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President Obama speech on battling terrorism
ABC -- The White House says its ready to open up a new phase in the long fight on terror, with a promise of more transparency and a reigning in of
some of the more controversial aspects.
Targeted killing by way of secretive, unmanned drone strikes. A contentious, lethal form of modern warfare that has been at the heart of President Obama
's counterterrorism strategy - drawing fire from critics at home and abroad.
And now, a major shift: later this afternoon, in the first major speech on national security strategy of his second term, sources tell ABC News the
president plans to restrict use of the program and shift control from the CIA to the Pentagon.
JCarney 13:16 ) He will review the state of the threats that we face, particularly as al-Qaida core has weakened but new dangers have emerged. He will discuss the policy and legal framework under which we take action against terrorist threats, including the use of drones
The expected shift toward more transparency comes one day after the administration acknowledged that a four American citizens had been killed in secretive drone strikes in Pakistan and Yemen. The administration has long contended that the program's surgical strikes against terrorists save lives and money compared to ground wars.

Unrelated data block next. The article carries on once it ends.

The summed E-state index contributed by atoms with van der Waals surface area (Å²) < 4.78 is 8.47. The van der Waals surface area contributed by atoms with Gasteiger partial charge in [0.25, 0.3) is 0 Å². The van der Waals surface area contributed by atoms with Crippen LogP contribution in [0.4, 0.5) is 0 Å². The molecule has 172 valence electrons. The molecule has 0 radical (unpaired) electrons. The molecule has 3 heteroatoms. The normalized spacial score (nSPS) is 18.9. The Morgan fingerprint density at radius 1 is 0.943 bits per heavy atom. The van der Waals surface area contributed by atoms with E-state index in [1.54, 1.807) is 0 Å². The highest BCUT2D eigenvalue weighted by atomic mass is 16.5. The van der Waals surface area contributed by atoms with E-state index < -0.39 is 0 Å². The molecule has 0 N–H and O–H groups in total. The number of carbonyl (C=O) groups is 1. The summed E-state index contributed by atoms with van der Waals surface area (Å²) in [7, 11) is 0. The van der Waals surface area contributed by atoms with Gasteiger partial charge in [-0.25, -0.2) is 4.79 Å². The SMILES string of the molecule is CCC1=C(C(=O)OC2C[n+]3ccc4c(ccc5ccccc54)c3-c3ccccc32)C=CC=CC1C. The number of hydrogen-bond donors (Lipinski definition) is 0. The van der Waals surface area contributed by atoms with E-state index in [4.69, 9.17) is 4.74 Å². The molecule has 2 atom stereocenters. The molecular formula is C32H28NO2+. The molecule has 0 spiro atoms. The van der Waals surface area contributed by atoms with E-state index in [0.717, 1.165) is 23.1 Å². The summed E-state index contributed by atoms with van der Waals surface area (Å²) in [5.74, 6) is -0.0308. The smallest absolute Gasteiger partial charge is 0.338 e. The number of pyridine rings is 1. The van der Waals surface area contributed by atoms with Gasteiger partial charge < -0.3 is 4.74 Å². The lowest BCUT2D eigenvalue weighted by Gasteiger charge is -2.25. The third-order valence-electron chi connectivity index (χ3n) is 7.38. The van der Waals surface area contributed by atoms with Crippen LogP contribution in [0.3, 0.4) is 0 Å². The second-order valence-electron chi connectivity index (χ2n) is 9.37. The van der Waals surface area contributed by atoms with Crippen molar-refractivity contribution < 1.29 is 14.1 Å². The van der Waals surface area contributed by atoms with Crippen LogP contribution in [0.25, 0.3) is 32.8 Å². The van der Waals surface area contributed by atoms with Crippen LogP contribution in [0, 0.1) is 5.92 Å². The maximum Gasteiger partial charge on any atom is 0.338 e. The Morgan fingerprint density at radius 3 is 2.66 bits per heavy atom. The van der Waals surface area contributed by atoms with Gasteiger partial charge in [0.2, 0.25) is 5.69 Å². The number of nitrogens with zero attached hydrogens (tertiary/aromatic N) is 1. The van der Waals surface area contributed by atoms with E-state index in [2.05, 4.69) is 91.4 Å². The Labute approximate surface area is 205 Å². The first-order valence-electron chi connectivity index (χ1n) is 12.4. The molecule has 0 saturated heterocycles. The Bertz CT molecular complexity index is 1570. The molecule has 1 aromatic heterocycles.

Peter SInger "We have gotten a lot of bad guys."
But a larger debate about the legal and moral cost to America - including diplomatic strains and the accidental killing of innocent civilians - appears to have weighed on Mr. Obama.
.The President is expected to use his 45-minute speech to re-frame the epic fight against terror that has defined much of his presidency, as he believes
it has evolved since the Sept. 11th terror attacks more than 10 years ago.
He is also expected to renew his effort to close the detainee prison at Guantanamo Bay, Cuba.
Jay Carney: "It is, as he pledged in his State of the Union address, a subject that he believes deserves focus and attention. It is one around which he believes there have been and continue to be legitimate questions asked."